- In March, global atmospheric concentrations of CO2 passed a 400ppm threshold for the first time
- And the apparent “hiatus” in global temperature rise has been shown not to be true
- The campaign to divest from fossil fuel (particularly coal and tar sands) investments gathers pace, with potential implications for the stock market
- Developments in renewable energy continue and are becoming financially viable
- The science underpinning our knowledge of climate change continues to advance:
How much does climate change feature in your long-term planning? Opportunities as well as threats are out there. Ask SAMI to help you think through where these trends may go and how to respond to them.
This is a great time of year – and a number of people have remarked that it seems to be a peak time for birthdays as well as public holidays —- so if you have had a recent birthday, many happy returns! And in the UK we have also been entertained by a General Election which, against all predictions, returned a Conservative Government.
Our SAMI 25 blog series has continued, with for 2006, a post, written by Malcolm Cooper, which looks at scenarios for India and China in 2015 developed for the City of London in 2006 and reflects on how far these have come to pass since then; Nick Jackson looks at the scenario planning work done for Sovereign Housing Group in 2007 and how it helped them reinvigorate their strategy; the blog on 2008 by David Lye looks at the financial crash of 2008 and considers whether we could have been better at predicting what happened; and a review of a study published in 2009 on the City of London’s ICT infrastructure.
Additionally, we re-post blogs by Richard Walsh originating from his Cover magazine column: most recently on welfare reform and what might happen post the 2015 election. Our blogs can be reached via the web site www.samiconsulting.co.uk or direct to https://samiconsulting.wordpress.com. You can also find the blogs by SAMI Associate Dr Chris Yapp on http://www.bcs.org/content/ConBlog/20.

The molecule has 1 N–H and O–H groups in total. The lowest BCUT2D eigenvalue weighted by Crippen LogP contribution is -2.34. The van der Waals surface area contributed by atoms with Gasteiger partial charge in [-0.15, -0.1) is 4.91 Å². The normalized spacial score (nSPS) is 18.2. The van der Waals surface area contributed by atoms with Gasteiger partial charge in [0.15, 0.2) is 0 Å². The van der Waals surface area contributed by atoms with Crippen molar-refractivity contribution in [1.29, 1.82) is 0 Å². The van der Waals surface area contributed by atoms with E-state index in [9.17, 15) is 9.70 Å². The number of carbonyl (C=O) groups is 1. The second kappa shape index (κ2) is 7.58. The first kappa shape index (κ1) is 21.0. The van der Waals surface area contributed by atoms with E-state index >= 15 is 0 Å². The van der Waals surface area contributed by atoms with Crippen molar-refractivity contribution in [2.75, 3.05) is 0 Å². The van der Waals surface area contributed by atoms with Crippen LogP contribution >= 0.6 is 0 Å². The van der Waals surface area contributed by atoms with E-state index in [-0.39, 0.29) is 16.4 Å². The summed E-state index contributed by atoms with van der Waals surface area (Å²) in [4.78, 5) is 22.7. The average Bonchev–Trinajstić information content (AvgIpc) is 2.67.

As advised in the last eSAMI, we are planning a small symposium to summarise what we have learnt about “what works and what does not” in using futures work, as we finish this series in June. The symposium will be at The Worshipful Company of Information Technologists, 39a Bartholomew Close, London, EC1A 7JN ) from 4pm – 7pm on 17th June 2015: please email firstname.lastname@example.org to reserve a place if you would like to come and have not yet let us know.
Future Issues Roundup
3D printing is becoming ever more mainstream. Here are just a few recent examples:
- A child has been cured of a potentially fatal illness with the help of a 3D printed windpipe.
- new designs of violins and other instruments are now possible.
- Weaving takes on the third dimension.
- An entire functioning car printed live in 44 hours – 50 micro-factories are being planned.
- Aircraft parts 3d printed. – are there safety issues?
What innovative uses are there for 3D printing in your industry? Have you thought about how your current business models could be disrupted?
It seems to be summer already! It’s a joy —–
And our SAMI 25 celebrations continue – since the last eSAMI we have blogged on why 9/11 happened, highlighting the number of visible signals of the attacks but the inability of the “system” to “see” the signals; scenarios for the future of diabetes, written in 2002 and standing the test of time well; a case study of Napier University using some scenario thinking in 2003 to set and deliver a vision of a transformed University; an account of how futures thinking across the silos of local government, police, and business reached and delivered a wider action plan than the council alone could have done; and for 2005, covering again (with no apologies for the repeat) the thinking that Philip Tetlock has done and continues to do on how to improve the quality of forecasting the future. Our blogs can be reached via the web site www.samiconsulting.co.uk or direct to https://samiconsulting.wordpress.com
SAMI Fellow Dr Adam Scott and I held a SAMI 25 event with the St Andrews Alumni. Looking forward to St Andrews in 2040 – what will students value – what will be the mix of face to face and virtual experiences? The group saw “green” as a way of life by 2040, set in the context of mass migrations and international access to learning. They wondered how far down the path to cognitive augmentation we would be – remembering the quote from the BP CTO “nobody will be able to work for a Fortune 500 company without augmentation by 2057”